A long-delayed process of reintegrating into civilian life some 30,000 combatants who took part in the Republic of Congo’s 1998-2003 civil war began in Kinkala, the main town in the devastated Pool region, on 9 June.
Present at the launch of the National Programme of Demobilisation, Disarmament and Reintegration (NPDDR) were the government official in charge of the programme, Michel Ngakala, and Ninja rebel leader Frédéric Bintsamou, who is also known as Pasteur Ntoumi.
“We have come to launch the NPDDR in Kinkala because we believe in peace and its ability to create an indivisible Congolese nation,” Ngakala said in Kinkala, about 70km south of the capital, Brazzaville.
“Peace is the only way to create the conditions for fair and sustainable development,” he told a crowd of 2,500 people, most of them Ninja fighters.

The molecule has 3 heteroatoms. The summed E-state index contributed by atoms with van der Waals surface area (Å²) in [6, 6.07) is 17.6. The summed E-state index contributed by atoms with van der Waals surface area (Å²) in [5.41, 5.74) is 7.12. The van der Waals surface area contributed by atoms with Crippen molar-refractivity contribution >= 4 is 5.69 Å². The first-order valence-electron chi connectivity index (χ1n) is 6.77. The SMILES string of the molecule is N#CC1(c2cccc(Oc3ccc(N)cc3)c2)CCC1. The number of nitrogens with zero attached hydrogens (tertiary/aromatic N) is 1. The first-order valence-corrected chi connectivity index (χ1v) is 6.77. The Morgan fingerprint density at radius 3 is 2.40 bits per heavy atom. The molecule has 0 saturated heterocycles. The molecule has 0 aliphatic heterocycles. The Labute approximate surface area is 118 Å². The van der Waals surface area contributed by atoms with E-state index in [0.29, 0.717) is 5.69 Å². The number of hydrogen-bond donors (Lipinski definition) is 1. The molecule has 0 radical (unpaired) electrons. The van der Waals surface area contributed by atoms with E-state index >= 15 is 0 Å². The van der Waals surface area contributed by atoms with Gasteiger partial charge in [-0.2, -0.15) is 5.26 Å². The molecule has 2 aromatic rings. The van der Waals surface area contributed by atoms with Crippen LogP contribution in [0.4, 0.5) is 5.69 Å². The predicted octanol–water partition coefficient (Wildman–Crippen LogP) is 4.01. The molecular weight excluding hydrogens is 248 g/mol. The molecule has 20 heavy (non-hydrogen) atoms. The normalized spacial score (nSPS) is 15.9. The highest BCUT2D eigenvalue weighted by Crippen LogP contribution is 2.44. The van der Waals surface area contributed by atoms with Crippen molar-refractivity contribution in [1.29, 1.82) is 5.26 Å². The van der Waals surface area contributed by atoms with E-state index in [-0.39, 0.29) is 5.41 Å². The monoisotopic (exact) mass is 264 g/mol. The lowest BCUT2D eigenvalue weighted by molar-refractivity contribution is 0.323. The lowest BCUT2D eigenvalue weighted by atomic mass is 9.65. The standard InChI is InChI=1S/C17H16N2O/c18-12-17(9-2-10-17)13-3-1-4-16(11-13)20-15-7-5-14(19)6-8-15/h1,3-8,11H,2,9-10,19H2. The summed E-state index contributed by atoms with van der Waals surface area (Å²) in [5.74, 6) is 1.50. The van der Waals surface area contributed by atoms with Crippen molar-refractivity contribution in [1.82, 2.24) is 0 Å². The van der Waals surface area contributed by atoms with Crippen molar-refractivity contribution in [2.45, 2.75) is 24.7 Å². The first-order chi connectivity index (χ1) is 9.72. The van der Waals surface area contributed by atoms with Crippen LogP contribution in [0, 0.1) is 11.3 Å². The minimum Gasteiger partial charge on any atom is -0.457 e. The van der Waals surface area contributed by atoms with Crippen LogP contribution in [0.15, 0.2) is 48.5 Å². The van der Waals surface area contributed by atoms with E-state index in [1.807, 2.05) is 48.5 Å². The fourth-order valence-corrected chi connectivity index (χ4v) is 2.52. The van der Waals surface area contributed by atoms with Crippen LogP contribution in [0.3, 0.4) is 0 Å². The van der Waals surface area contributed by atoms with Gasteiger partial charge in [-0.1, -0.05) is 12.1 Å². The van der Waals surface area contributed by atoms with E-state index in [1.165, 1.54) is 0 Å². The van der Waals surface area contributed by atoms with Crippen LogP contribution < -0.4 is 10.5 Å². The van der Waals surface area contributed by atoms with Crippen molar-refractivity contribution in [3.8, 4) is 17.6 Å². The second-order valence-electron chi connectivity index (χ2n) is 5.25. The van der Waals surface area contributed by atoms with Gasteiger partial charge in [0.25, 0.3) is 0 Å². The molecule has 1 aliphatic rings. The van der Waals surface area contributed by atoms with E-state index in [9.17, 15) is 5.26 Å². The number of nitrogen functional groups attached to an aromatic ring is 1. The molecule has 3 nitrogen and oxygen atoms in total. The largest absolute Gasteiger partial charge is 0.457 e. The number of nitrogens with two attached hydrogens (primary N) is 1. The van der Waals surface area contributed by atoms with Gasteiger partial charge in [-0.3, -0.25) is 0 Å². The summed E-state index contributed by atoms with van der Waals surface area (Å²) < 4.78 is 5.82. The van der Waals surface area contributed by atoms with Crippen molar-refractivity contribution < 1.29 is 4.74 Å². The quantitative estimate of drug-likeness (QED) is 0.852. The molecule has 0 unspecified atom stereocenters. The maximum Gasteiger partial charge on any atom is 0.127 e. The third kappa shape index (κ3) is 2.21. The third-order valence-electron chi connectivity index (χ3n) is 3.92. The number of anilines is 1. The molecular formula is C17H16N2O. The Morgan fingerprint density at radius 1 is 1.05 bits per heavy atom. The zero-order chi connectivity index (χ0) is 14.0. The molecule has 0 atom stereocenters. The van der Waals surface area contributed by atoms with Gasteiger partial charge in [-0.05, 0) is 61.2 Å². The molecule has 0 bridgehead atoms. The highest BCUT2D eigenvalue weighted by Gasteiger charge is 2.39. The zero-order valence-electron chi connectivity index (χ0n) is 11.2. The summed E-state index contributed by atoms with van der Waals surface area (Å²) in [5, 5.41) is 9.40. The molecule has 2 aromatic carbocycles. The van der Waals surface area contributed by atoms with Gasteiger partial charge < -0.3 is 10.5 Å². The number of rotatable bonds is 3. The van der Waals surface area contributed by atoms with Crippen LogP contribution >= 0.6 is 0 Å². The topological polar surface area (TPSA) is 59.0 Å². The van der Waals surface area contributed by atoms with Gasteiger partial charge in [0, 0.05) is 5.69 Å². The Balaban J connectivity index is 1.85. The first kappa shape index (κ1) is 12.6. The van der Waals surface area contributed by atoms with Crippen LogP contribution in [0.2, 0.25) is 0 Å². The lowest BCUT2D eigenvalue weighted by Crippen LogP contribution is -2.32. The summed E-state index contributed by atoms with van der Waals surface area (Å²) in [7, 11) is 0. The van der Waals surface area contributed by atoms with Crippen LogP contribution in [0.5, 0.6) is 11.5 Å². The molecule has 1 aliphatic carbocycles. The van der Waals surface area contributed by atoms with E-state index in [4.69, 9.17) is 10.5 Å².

Some 5,000 men still under Pasteur Ntoumi’s command, 6,000 government forces and 19,000 former fighters who have already demobilised on their own are expected to take part in the programme, financed to the tune of 17 million dollars by the World Bank, with another million provided by Congo’s government.
Ntoumi used the occasion to announce the disbanding of the Ninjas, the armed wing of his political party, the Conseil national des républicains.
Photo: Laudes Martial Mbon/IRIN
|Ninja leader Frédéric Bintsamou, alias Pasteur Ntoumi (right) and High Commissioner for the Reintegration of Former Fighters Michel Ngakala (left)|
“I don’t want people to die in Pool because of Ntoumi. Pool must be protected from danger. Today we declare the disbanding of our armed branch,” he said.
“Demobilisation also means that if the government put troops in Pool because of the war, it must withdraw them,” he added.
Pool was once Congo’s breadbasket department. But between 1998 and 2003 it was the theatre of fierce clashes between the Ninjas and the national army.